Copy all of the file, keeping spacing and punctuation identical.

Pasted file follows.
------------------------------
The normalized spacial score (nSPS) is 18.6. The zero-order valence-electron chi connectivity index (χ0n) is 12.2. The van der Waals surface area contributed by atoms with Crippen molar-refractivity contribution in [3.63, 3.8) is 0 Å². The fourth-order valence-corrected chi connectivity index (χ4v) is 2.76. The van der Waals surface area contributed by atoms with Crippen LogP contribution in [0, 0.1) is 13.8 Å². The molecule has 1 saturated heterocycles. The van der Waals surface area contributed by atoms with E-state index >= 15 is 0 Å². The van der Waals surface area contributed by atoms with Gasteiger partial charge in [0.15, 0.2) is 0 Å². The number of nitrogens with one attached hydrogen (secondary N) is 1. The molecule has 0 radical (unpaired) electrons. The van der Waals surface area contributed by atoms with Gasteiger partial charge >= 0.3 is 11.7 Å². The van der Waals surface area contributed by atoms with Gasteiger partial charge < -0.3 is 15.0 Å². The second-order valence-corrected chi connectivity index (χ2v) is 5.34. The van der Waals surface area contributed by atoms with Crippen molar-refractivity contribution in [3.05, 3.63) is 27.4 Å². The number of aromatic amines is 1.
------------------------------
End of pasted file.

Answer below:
The normalized spacial score (nSPS) is 18.6. The zero-order valence-electron chi connectivity index (χ0n) is 12.2. The van der Waals surface area contributed by atoms with Crippen molar-refractivity contribution in [3.63, 3.8) is 0 Å². The fourth-order valence-corrected chi connectivity index (χ4v) is 2.76. The van der Waals surface area contributed by atoms with Crippen LogP contribution in [0, 0.1) is 13.8 Å². The molecule has 1 saturated heterocycles. The van der Waals surface area contributed by atoms with E-state index >= 15 is 0 Å². The van der Waals surface area contributed by atoms with Gasteiger partial charge in [0.15, 0.2) is 0 Å². The number of nitrogens with one attached hydrogen (secondary N) is 1. The molecule has 0 radical (unpaired) electrons. The van der Waals surface area contributed by atoms with Gasteiger partial charge >= 0.3 is 11.7 Å². The van der Waals surface area contributed by atoms with Gasteiger partial charge < -0.3 is 15.0 Å². The second-order valence-corrected chi connectivity index (χ2v) is 5.34. The van der Waals surface area contributed by atoms with Crippen molar-refractivity contribution in [3.05, 3.63) is 27.4 Å². The number of aromatic amines is 1.